Peter:

And it took a lot of joy out of the creative process. And I found that I was having less and less time to create longer projects as a result, like even long short fiction, like anything longer than a thousand words. So I started creating micro fiction. And this was amazing for me because it meant that I could like pick up a project or pick something up and put it down an hour and a half later and feel like I've created something that stands on its own. That's like a contained creative ecosystem. And that I feel good about it and I can share that with people. And what I found is that I was getting a lot of the ideas from, for stories, from a combination of looking up like publicly available free-for-use photography.

 

Peter:

So I would, I would see an image and the image would start something in my head. And then sometimes it wouldn't be the image. It would be like, I'd have a sense of a conflict coming in as a story seed in my head that like, oh, I want to have a story about somebody who has to choose between like a friend and like a dream that matters to them. And that would be kind of the story seed or it would sometimes cement like the idea of a particular character. Like I'd love to do a story from the perspective of like an entomologist, like suddenly all of an entomologist in my head. So I was paying attention to what was inspiring a lot of these stories seeds in where a lot of the stories were coming from and trying to think like, well, how can I create a tool that would help other people find stories, seeds, or build their own stories, seeds from the parts that speak to them?

 

Peter:

And that's when I started playing with the idea of a story prompting deck and, you know, it's not the first story prompting deck. There's, there's many of these tools out there and people create them in different ways. But I wanted to create something that was really open-ended because I find that with a lot of writing prompts, they're really interesting, but sometimes the prompt is so closed as a system, but it doesn't really give you room to create your own idea. It's just kind of there to see, like, what's your take on this? And that's great, but it's hard to generate a lot of, like, it's hard for those ideas to be reusable. If the card has a really closed system where like the only thing you can do with it is this. Then once you've gone through 60 cards, the deck is is not obsolete, but like you've tapped it out.

 

Peter:

And that's like, great from a marketing perspective, because then you can sell someone the next deck, but I really wanted to create something that was like, you could just keep using it forever. And the creative force behind it was not the idea of putting the cards, but using the cards as a space for someone to create their own idea or bring their own idea to the spread. So from there, it was basically like mixing a bunch of different influences to create a tool that would do this. So like, it was a huge inspiration from tarot. You know, this is a system of cards it's been used for hundreds of years to understand and analyze patterns and have people tell their story or understand their lives in ways that make sense. And that are like interpretable and re interpretable that you can rotate to create new meanings.

 

Peter:

And like all of that went into the deck. Some of it was borrowed consciously from tarot and some of it was like I realized afterwards, I, oh, that's basically what tarot does. Like the fact that you can combine the cards in different spreads and patterns is like, it was very consciously tarot inspired. And then the other like influence that I like to acknowledge it that I think was really big is basically this one sentence from a Canadian novelist who wrote a lot about story and what a story and Douglas Glover wrote in a book called the enamored night that a story consists of someone wanting something and having trouble getting it. And that's such a simple sentence and I don't, I don't generally like, like reductive definitions of this is what a story is, and this is under, this is what this counts as writing and this doesn't that's, those definitions are often very artificial, but I do think that's one really helpful tool for understanding the anatomy of story and how you can combine these parts and, and slot different things in for who the someone is and what they want and what the trouble is.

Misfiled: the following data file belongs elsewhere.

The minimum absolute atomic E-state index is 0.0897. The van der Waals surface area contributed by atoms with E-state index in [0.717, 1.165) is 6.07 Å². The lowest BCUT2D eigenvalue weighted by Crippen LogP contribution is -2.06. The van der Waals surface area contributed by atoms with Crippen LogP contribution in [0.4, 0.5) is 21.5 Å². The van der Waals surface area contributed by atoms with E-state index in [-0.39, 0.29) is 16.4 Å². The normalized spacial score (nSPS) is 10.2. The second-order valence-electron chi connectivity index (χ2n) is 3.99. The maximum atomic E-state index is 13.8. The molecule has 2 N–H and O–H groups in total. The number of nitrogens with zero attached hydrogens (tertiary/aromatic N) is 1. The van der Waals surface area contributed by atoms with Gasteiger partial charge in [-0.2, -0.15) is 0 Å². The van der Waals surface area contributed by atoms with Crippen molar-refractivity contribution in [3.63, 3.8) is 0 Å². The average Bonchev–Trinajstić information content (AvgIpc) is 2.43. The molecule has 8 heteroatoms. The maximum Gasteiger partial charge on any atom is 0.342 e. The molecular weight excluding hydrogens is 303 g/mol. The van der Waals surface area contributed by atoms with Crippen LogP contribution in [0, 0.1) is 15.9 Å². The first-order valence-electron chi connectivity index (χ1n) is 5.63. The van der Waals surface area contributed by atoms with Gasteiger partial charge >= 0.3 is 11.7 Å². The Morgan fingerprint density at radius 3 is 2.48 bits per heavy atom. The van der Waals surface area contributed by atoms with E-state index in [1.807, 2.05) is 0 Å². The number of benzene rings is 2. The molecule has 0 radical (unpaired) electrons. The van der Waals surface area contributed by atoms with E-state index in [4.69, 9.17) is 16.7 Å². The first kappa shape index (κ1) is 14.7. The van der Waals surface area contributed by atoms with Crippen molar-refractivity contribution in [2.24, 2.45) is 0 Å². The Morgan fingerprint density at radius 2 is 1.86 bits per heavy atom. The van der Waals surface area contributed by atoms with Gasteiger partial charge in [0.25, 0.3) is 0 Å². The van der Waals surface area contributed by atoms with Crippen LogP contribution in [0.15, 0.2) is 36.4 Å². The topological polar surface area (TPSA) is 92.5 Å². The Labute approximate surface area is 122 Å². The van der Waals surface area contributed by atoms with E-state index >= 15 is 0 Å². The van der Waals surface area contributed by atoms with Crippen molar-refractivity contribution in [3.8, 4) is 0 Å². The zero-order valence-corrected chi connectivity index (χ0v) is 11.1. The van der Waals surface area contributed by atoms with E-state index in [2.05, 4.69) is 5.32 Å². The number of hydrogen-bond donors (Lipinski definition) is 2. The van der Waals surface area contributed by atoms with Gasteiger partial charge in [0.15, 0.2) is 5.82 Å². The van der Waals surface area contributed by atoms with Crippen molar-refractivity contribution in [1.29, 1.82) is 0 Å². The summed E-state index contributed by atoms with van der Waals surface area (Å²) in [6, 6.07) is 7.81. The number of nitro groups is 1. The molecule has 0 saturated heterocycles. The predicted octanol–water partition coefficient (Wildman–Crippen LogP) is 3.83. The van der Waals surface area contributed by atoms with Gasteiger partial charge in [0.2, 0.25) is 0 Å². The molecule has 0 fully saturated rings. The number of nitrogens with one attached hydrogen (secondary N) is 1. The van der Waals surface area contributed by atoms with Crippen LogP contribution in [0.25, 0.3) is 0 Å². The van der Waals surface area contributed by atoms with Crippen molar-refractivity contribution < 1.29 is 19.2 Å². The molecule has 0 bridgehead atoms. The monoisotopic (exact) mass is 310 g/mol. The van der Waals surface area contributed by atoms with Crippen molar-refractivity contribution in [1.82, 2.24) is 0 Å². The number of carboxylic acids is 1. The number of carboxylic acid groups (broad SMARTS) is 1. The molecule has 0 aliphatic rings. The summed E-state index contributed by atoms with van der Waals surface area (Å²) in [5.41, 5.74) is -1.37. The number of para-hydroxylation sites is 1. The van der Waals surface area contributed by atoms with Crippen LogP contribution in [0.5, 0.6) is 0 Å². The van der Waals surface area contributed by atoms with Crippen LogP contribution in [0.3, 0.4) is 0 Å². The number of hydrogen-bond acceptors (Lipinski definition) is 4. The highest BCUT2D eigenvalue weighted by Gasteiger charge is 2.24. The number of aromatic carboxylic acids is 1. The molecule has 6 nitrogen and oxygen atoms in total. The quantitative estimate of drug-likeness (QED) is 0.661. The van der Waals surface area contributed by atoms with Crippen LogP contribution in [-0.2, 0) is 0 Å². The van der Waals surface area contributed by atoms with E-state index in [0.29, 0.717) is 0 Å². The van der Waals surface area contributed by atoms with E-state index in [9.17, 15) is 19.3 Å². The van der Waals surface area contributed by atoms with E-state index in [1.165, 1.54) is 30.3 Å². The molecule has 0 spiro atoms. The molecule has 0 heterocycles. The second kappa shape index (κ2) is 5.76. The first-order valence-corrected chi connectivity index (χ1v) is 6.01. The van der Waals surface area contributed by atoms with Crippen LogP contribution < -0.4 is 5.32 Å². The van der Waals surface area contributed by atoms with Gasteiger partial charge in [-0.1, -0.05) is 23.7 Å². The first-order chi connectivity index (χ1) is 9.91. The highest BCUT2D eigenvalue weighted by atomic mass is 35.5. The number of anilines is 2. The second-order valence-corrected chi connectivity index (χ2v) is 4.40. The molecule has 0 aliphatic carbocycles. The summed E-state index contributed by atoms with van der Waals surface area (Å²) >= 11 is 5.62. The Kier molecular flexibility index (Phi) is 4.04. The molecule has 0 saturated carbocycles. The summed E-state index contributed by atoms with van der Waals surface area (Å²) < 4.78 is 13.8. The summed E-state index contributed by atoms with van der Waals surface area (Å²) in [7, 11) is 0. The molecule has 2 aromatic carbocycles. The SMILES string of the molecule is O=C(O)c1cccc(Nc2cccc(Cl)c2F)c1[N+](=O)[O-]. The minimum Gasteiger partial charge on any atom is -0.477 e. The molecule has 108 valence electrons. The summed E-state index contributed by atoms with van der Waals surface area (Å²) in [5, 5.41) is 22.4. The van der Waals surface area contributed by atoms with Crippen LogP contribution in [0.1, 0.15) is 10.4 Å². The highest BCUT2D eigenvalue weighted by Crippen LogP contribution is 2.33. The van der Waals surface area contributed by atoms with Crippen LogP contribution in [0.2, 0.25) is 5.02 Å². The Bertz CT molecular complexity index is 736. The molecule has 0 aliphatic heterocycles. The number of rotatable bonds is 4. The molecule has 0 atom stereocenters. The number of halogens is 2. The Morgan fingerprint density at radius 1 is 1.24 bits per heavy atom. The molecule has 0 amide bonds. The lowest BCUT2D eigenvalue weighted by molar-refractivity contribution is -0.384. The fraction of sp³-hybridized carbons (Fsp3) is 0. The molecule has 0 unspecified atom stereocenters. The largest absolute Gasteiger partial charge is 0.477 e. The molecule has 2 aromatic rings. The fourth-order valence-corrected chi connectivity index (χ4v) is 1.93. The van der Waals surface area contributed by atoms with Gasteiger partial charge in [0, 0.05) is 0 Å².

Peter:

And if you look at the Story Engine deck, a lot of the w five card types map against the elements in those sentence and that sentence where like the, someone is the agent card, it's that your character and the wanting is the engine card. It's the thing that motivates them. The something that they want is the anchor, usually an anchor card or another agent card. And then the trouble is the conflict card. And then the aspect cards are there to, to layer more detailed or make the story feel like more like your own. So that was kinda the other influence that, that came together to make this tool. But it's, it's hard to explain what it is cause it's very, like, it is a story prompting system, but it's very, open-ended like, you can play it like it's an RPG. You can use it as inspiration for a solo RPG. You can use it to just create character ideas. You can use it to create art prompts. Like it's, it's hard to market a multi-tool because you kind of need to tell people like a simple story about what it's going to do for them.

 

Kaelyn:

But you did a great job marketing it because this was on Kickstarter and oh boy, did you hit your goal there!

 

Peter: